Thousands of European trades union members demonstrated against austerity measures as EU finance ministers closed a two-day meeting in Hungary that confirmed Portugal was next in line for tough spending cuts.
Thousands of people marched in Budapest to protest against EU austerity measures on behalf of the European Trade Union Confederation (ETUC) on Saturday, April 9.
ETUC estimated the turnout of European workers at about 40,000. They were in Budapest to protest against EU-driven reforms to cut state spending and to make wages and pensions more competitive, as part of a bid to trim governments' growing deficits.
"We want jobs, growth, our welfare state intact, and we are not going to pay for bankers' mistakes," ETUC general secretary John Monks told the crowd.
The protest came as EU finance ministers and central bankers from the 27-nation bloc gathered for a second day of informal talks on the response to the ongoing eurozone difficulties underlined by Portugal's request for an EU bailout.
As part of the 80 billion-euro ($115-billion) bailout deal, the EU is asking Portugal to commit to further financial reforms in order to bring its budget deficit and debt into more sustainable territory.
The ministers have defended the need for painful austerity measures despite the protests.
"People must understand that we are not making savings to make people angry, we are making savings in order to pay for our social policies," said Luxembourg's Luc Frieden.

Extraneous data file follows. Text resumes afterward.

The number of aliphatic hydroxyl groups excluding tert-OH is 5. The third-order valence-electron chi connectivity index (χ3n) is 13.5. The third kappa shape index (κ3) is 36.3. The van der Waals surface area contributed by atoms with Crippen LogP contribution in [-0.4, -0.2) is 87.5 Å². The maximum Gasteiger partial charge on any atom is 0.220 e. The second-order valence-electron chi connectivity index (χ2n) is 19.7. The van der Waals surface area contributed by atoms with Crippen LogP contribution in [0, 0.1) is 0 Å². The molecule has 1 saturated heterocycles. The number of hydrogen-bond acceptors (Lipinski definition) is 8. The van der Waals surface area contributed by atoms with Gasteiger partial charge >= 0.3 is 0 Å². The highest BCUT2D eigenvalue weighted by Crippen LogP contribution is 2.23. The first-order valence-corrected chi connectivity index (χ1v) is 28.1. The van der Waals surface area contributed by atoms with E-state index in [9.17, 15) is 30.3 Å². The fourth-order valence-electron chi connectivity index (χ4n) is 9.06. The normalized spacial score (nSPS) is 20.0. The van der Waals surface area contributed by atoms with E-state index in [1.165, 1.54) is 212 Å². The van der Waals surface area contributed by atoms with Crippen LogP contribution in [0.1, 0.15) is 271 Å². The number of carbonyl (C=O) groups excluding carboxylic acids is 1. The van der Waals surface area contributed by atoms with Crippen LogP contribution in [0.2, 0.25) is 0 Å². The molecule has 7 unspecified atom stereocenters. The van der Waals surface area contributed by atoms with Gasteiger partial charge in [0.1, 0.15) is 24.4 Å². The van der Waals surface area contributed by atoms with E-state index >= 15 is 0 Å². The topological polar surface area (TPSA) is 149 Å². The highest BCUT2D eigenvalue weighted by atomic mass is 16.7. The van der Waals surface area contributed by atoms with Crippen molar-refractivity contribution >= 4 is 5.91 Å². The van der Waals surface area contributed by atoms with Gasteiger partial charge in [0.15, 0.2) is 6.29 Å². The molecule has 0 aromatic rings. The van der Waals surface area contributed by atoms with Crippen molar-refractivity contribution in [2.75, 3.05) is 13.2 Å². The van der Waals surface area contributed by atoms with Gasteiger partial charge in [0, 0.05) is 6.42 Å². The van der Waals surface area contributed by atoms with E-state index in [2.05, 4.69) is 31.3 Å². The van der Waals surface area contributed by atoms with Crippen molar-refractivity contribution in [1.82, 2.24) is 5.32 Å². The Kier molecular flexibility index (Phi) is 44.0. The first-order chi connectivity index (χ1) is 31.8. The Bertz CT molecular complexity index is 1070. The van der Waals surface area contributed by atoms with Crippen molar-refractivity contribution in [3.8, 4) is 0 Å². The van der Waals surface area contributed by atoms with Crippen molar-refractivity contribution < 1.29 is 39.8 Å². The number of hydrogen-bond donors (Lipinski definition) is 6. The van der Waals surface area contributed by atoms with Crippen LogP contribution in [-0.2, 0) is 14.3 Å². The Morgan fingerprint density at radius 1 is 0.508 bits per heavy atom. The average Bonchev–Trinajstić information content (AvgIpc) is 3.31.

Germany's trade minister said that today’s governments have to implement tough measures if they didn’t want to abdicate their "responsibility to future generations."
"What we are doing is to work for a sustainable framework for growth. For sustainable growth, a stable currency is a pre-condition, and [so are] stable budgets," Wolfgang Schäuble told reporters.
Spanish Finance Minister Elena Salgado said it was "normal" for trade unions to protest against budget consolidation measures, "but I think from the governments' [side] what we have to say is that ... they are necessary."
According to European Commission estimates from November, deficits in the EU are expected to fall from 6.8 percent in 2010 to 5.1 percent of gross domestic product in 2011, against an EU-recommended limit of 3 percent.
Author: Stuart Tiffen (dpa, AFP)
Editor: Toma Tasovac
DW-World.De, Sat Mar 9 2011